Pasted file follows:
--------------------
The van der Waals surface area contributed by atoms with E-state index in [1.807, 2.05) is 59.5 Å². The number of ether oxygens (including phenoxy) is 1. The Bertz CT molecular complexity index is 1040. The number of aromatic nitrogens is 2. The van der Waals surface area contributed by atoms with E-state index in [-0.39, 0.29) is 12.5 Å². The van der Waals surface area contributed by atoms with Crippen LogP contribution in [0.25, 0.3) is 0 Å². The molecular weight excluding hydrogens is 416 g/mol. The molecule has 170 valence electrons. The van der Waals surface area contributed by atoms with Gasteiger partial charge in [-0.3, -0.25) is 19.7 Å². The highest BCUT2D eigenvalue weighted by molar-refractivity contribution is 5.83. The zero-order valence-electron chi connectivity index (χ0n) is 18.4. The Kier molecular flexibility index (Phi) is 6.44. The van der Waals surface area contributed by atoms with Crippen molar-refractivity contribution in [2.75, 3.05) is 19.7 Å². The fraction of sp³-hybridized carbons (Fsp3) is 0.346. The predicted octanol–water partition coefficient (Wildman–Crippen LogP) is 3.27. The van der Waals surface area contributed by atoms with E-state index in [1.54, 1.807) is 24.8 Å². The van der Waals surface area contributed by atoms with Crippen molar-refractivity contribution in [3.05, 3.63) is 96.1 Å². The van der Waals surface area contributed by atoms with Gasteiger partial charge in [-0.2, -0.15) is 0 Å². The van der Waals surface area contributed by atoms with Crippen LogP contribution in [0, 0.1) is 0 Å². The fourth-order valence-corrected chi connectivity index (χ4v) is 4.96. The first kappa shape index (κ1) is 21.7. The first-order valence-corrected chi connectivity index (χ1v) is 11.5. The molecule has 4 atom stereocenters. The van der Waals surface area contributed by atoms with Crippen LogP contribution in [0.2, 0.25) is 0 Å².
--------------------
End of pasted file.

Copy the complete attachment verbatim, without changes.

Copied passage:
The van der Waals surface area contributed by atoms with E-state index in [1.807, 2.05) is 59.5 Å². The number of ether oxygens (including phenoxy) is 1. The Bertz CT molecular complexity index is 1040. The number of aromatic nitrogens is 2. The van der Waals surface area contributed by atoms with E-state index in [-0.39, 0.29) is 12.5 Å². The van der Waals surface area contributed by atoms with Crippen LogP contribution in [0.25, 0.3) is 0 Å². The molecular weight excluding hydrogens is 416 g/mol. The molecule has 170 valence electrons. The van der Waals surface area contributed by atoms with Gasteiger partial charge in [-0.3, -0.25) is 19.7 Å². The highest BCUT2D eigenvalue weighted by molar-refractivity contribution is 5.83. The zero-order valence-electron chi connectivity index (χ0n) is 18.4. The Kier molecular flexibility index (Phi) is 6.44. The van der Waals surface area contributed by atoms with Crippen molar-refractivity contribution in [2.75, 3.05) is 19.7 Å². The fraction of sp³-hybridized carbons (Fsp3) is 0.346. The predicted octanol–water partition coefficient (Wildman–Crippen LogP) is 3.27. The van der Waals surface area contributed by atoms with E-state index in [1.54, 1.807) is 24.8 Å². The van der Waals surface area contributed by atoms with Crippen molar-refractivity contribution in [3.05, 3.63) is 96.1 Å². The van der Waals surface area contributed by atoms with Gasteiger partial charge in [-0.2, -0.15) is 0 Å². The van der Waals surface area contributed by atoms with Crippen LogP contribution in [0, 0.1) is 0 Å². The fourth-order valence-corrected chi connectivity index (χ4v) is 4.96. The first kappa shape index (κ1) is 21.7. The first-order valence-corrected chi connectivity index (χ1v) is 11.5. The molecule has 4 atom stereocenters. The van der Waals surface area contributed by atoms with Crippen LogP contribution in [0.2, 0.25) is 0 Å².